STDs Expert Forum
HPV & Cancer
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The STD Forum is intended only for questions and support pertaining to sexually transmitted diseases other than HIV/AIDS, including chlamydia, gonorrhea, syphilis, human papillomavirus, genital warts, trichomonas, other vaginal infections, nongonoccal urethritis (NGU), cervicitis, molluscum contagiosum, chancroid, and pelvic inflammatory disease (PID). All questions will be answered by H. Hunter Handsfield, M.D. or Edward W Hook, MD.

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HPV & Cancer

I realize this question is a little far afield and understand if you can't answer. My 40-year-old wife had a Pap smear which had an abnormality - presence of endometrial cells. Cervix was apparently fine. Has not had irregular bleeding.

She's now going for a biopsy to determine the cause (including potentially uterine cancer). She was not menstruating at the time of her Pap smear. Here's my questions:

- Can HPV strains cause the presence of endometrial cells?
- How common is the presence of endometrial cells?
- If her Cervix is fine is HPV still a possible factor?

To be honest, I don't know what else to ask so any other expert information (online info is confusing) is greatly appreciated. Part of my anxiety is I had oral sex outside my marriage nearly 2 years ago and while I told her about my mistake I am scared to death that somehow I may have contributed to this condition.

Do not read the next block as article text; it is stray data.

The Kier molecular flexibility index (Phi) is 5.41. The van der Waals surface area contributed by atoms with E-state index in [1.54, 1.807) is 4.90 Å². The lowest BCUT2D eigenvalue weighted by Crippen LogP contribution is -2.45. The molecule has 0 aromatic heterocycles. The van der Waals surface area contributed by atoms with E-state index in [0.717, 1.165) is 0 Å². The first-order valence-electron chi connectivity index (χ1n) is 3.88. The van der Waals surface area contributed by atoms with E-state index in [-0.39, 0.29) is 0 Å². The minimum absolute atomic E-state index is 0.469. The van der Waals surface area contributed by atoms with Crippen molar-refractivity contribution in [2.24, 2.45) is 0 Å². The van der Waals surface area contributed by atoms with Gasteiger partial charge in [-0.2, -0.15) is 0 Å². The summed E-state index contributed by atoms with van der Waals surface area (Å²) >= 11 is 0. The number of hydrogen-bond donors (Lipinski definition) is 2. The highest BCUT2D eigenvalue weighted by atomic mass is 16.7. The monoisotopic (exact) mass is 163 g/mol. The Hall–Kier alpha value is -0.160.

Thanks for any assistance.



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I am not a gynecological oncologist and so I will be cautious to not overstep my areas of expertise.  At the same time, I think I can be of assistance to you.  Reading between the lines of your note, it appears that you are concerned that you may have given you wife cancer as a result of an orals sex exposure with another partners about two years ago.  I can assure you that you did not.  

1.  Your wife is being biopsied to find out if she has endometrial cancer.  HPV does not cause endometrial cells to appear on Pap smears.
2.  Endometrial cells on a Pap smear is definitely abnormal and should be investigated further.  In some cases it turns out to be a false alarm.  On the other hand, their detection may allow early detection of endometrial cancer and thus, earlier treatment.  A biopsy will provide helpful information
3.  HPV infection of the endometrium is not a major concern.
4.  While HPV is associated with cervical cancer, the association with endometrial cancer is far less clear.  Much endometrial cancer is not caused by HPV.
5.  Development of HPV-related cancer typically takes far longer than two years.


I appreciate your concern.  you did not do this to your wife.  Put these concerns aside and be there for your wife.  Hope this helps.  EWH
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H. Hunter Handsfield, M.D.Blank
University of Washington
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